IBD Leads to High Levels of Indirect Costs in Europe

July 12, 2022
Kenny Walter

Kenny Walter is an editor with HCPLive. Prior to joining MJH Life Sciences in 2019, he worked as a digital reporter covering nanotechnology, life sciences, material science and more with R&D Magazine. He graduated with a degree in journalism from Temple University in 2008 and began his career as a local reporter for a chain of weekly newspapers based on the Jersey shore. When not working, he enjoys going to the beach and enjoying the shore in the summer and watching North Carolina Tar Heel basketball in the winter.

Regular activity impairment did not differ much between the different countries, but there was a significant difference in informal care and productivity loss observed.

A new economic analysis shows high variability in productivity losses because of inflammatory bowel disease (IBD) between different European countries.

A team, led by Przemyslaw Holko, PhD, Department of Nutrition and Drug Research, Institute of Public Health, Faculty of Health Sciences, Jagiellonian University Medical College, compared specific aspects of the societal burden of patients with IBD in 12 European countries.

The Cost of IBD

There has been a high variability of indirect costs for IBD reported in national studies.

In the study, the investigators dispersed a questionnaire to adult patients with IBD and collected data on patient characteristics, productivity loss, and informal care.

The investigators assessed the costs of productivity loss from the social perspective and valuated the cost of absenteeism and presenteeism using the gross domestic product per worker. They also measured informal care by time inputs of relatives and friends to assist patients and valuated productivity loss among informal caregivers outside their paid work with the average wage.

They also adjusted the results for confounders and multiplicity.

The Questionnaires

Overall, 3687 patients responded to the questionnaire, 67% of which were employed.

The analysis shows regular activity impairment did not differ much between the different countries. However, there was a significant difference in informal care and productivity loss observed.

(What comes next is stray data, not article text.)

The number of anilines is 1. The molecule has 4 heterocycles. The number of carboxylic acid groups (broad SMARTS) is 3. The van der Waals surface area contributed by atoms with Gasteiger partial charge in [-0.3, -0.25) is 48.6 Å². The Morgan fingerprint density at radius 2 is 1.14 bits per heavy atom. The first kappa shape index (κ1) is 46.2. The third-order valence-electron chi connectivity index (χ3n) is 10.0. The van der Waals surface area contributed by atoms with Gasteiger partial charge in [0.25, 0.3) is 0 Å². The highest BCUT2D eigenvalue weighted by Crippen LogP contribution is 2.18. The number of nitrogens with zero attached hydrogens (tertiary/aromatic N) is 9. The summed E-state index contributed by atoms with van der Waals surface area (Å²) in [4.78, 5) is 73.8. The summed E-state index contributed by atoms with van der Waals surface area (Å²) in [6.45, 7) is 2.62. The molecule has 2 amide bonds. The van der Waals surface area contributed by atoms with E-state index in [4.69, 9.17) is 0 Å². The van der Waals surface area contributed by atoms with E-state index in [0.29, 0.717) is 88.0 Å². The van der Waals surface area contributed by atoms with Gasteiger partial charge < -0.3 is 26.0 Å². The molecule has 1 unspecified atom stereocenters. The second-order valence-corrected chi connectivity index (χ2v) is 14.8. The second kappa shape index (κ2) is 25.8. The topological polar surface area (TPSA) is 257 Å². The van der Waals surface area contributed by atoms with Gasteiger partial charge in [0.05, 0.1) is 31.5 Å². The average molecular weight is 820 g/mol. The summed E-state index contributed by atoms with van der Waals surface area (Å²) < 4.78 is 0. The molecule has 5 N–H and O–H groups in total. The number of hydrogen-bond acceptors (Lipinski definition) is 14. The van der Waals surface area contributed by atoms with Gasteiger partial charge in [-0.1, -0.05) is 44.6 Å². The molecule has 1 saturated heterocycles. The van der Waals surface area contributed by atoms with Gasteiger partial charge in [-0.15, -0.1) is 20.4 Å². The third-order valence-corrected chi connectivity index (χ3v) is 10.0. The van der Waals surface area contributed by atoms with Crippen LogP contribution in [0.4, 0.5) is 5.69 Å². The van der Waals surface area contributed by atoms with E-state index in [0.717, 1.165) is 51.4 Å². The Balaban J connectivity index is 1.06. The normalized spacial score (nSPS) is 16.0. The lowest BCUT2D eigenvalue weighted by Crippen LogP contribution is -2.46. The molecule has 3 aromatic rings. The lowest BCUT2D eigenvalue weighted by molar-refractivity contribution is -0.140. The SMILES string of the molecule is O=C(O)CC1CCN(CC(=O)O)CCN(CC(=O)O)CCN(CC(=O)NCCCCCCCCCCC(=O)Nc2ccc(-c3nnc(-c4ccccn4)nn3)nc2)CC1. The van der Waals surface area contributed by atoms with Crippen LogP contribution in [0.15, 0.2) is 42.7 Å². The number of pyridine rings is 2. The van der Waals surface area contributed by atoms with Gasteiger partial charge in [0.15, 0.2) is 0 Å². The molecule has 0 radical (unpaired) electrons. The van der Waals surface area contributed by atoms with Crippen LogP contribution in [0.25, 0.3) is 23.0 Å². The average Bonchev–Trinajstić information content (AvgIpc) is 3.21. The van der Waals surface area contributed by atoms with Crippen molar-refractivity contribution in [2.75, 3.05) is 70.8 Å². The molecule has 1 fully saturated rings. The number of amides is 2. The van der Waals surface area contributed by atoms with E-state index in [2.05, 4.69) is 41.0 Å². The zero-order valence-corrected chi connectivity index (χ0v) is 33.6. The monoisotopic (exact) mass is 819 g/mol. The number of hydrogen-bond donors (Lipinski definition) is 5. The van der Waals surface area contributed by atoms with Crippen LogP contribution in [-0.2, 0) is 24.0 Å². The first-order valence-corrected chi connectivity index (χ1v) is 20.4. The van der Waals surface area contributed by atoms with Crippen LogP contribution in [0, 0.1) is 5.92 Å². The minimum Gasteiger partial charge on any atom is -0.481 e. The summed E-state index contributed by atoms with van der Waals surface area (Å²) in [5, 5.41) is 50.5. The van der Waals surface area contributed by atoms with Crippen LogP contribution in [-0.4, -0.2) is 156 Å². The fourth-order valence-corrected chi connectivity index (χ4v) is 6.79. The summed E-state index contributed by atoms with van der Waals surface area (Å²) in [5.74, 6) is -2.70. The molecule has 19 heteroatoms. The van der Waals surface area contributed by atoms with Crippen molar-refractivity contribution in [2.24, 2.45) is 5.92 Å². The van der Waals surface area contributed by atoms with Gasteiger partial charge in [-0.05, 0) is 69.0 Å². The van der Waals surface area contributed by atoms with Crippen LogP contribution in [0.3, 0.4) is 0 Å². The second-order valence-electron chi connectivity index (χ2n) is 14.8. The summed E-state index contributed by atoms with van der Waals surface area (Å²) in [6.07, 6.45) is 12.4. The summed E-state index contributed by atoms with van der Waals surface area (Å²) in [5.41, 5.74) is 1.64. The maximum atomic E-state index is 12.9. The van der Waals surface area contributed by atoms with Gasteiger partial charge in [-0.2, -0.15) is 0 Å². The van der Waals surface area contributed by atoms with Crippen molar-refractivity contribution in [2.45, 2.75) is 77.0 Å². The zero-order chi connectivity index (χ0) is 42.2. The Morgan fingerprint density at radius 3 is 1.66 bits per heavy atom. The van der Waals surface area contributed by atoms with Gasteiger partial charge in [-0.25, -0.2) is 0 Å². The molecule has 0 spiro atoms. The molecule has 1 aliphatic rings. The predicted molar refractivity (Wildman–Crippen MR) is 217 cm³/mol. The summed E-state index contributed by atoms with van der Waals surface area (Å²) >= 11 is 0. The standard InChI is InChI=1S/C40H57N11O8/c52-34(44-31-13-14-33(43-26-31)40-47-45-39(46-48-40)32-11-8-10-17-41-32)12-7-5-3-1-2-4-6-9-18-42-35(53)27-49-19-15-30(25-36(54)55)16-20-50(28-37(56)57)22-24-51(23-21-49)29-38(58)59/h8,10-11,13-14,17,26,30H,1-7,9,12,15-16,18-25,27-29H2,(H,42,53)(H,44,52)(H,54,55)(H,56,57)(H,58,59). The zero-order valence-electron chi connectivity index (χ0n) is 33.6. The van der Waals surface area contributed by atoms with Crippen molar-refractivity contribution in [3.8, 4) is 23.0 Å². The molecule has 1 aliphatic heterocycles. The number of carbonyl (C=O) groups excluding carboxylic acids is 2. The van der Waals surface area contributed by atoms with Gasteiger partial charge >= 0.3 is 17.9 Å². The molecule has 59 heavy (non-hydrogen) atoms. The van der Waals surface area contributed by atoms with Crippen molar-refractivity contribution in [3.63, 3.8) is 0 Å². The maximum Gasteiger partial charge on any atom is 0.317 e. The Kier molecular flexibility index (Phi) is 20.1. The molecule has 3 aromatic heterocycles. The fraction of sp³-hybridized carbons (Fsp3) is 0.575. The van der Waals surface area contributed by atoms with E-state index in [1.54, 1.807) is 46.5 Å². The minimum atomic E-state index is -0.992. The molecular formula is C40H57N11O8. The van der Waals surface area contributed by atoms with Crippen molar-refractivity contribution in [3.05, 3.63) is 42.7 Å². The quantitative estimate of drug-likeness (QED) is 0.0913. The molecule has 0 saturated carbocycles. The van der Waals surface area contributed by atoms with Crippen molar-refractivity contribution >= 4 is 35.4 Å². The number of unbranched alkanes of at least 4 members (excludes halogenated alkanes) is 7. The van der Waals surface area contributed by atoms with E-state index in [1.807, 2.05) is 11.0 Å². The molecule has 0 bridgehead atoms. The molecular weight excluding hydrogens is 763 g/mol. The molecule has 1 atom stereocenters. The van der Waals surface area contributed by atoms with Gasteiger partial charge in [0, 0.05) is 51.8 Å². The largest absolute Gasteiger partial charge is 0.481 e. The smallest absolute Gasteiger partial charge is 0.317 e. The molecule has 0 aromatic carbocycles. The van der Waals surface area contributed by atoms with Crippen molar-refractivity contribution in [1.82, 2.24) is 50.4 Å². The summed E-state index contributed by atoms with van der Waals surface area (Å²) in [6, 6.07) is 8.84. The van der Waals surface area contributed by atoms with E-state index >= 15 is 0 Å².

There was also no differences in indirect costs between the types of IBD across the 12 countries. The mean annual cost of absenteeism, presenteeism, and informal varied from $1,257.95 in Bulgaria to $7,946.26 in Spain, from $2,264.13 in Bulgaria to $15,302.11 in Belgium, and from $1,821.63 in Poland to $12,709.27 in Italy, respectively.

Patients in remission also had lower indirect costs by 54% (presenteeism, P <.001) or 75% (absenteeism, informal care, P <.001) compared to patients with active disease.

“The study showed a high relevance of the indirect cost of IBD in the context of economic evaluation, as well as a between-country variability of work-related impairment or informal care,” the authors wrote.

Malnutrition and IBD

One associated problem with IBD is malnutrition, which could have a significant societal cost.

In research presented during the 2022 European Crohn’s and Colitis Organisation annual meeting, investigators identified predictors for malnutrition in patients with IBD.

The team defined malnutrition using the GLIM criteria, based on the combination of phenotypic and an etiologic criterium. Malnutrition was also determined using single parameters for impaired body composition, muscle strength, or caloric intake, as well as the combination of low body mass index (BMI) and unintentional weight loss as advised in current IBD guidelines.

Of the 200 patients, 20.5% (n = 41) fulfilled the GLIM criteria and 47.5% (n = 95) had at least one parameter for malnutrition impaired, the majority of which was for the fat free mass index measure.

The study, “Indirect Costs of Inflammatory Bowel Diseases: A Comparison of Patient-Reported Outcomes Across 12 European Countries,” was published online in Inflammatory Bowel Diseases.


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